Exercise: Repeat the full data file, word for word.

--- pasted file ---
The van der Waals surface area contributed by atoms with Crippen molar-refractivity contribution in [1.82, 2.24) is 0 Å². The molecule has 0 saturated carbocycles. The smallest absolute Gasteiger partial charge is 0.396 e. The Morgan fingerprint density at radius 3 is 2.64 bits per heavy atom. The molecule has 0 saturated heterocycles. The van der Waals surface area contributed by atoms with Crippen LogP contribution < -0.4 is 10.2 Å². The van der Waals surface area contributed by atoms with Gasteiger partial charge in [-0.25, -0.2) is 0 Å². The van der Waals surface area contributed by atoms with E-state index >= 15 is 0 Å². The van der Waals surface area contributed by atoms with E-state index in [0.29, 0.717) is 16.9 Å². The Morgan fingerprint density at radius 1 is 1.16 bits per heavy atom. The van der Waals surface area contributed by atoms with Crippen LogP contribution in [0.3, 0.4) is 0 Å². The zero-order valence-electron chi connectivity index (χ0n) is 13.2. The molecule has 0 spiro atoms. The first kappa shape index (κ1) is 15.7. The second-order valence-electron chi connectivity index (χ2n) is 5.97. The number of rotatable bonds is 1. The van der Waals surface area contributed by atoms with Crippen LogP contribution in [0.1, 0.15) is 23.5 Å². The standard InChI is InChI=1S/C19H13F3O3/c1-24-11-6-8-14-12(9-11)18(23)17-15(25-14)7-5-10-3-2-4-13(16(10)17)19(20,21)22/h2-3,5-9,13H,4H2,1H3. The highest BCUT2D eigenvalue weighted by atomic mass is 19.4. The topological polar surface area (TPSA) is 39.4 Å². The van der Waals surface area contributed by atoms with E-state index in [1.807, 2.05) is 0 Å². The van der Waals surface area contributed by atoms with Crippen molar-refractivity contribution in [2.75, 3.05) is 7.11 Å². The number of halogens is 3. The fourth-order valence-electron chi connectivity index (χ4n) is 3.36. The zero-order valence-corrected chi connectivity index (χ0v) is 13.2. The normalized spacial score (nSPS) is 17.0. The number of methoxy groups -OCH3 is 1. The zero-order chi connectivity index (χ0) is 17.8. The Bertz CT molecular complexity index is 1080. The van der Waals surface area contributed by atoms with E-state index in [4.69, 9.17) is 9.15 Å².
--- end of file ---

The van der Waals surface area contributed by atoms with Crippen molar-refractivity contribution in [1.82, 2.24) is 0 Å². The molecule has 0 saturated carbocycles. The smallest absolute Gasteiger partial charge is 0.396 e. The Morgan fingerprint density at radius 3 is 2.64 bits per heavy atom. The molecule has 0 saturated heterocycles. The van der Waals surface area contributed by atoms with Crippen LogP contribution < -0.4 is 10.2 Å². The van der Waals surface area contributed by atoms with Gasteiger partial charge in [-0.25, -0.2) is 0 Å². The van der Waals surface area contributed by atoms with E-state index >= 15 is 0 Å². The van der Waals surface area contributed by atoms with E-state index in [0.29, 0.717) is 16.9 Å². The Morgan fingerprint density at radius 1 is 1.16 bits per heavy atom. The van der Waals surface area contributed by atoms with Crippen LogP contribution in [0.3, 0.4) is 0 Å². The zero-order valence-electron chi connectivity index (χ0n) is 13.2. The molecule has 0 spiro atoms. The first kappa shape index (κ1) is 15.7. The second-order valence-electron chi connectivity index (χ2n) is 5.97. The number of rotatable bonds is 1. The van der Waals surface area contributed by atoms with Crippen LogP contribution in [0.1, 0.15) is 23.5 Å². The standard InChI is InChI=1S/C19H13F3O3/c1-24-11-6-8-14-12(9-11)18(23)17-15(25-14)7-5-10-3-2-4-13(16(10)17)19(20,21)22/h2-3,5-9,13H,4H2,1H3. The highest BCUT2D eigenvalue weighted by atomic mass is 19.4. The topological polar surface area (TPSA) is 39.4 Å². The van der Waals surface area contributed by atoms with E-state index in [1.807, 2.05) is 0 Å². The van der Waals surface area contributed by atoms with Crippen molar-refractivity contribution in [2.75, 3.05) is 7.11 Å². The number of halogens is 3. The fourth-order valence-electron chi connectivity index (χ4n) is 3.36. The zero-order valence-corrected chi connectivity index (χ0v) is 13.2. The normalized spacial score (nSPS) is 17.0. The number of methoxy groups -OCH3 is 1. The zero-order chi connectivity index (χ0) is 17.8. The Bertz CT molecular complexity index is 1080. The van der Waals surface area contributed by atoms with E-state index in [4.69, 9.17) is 9.15 Å².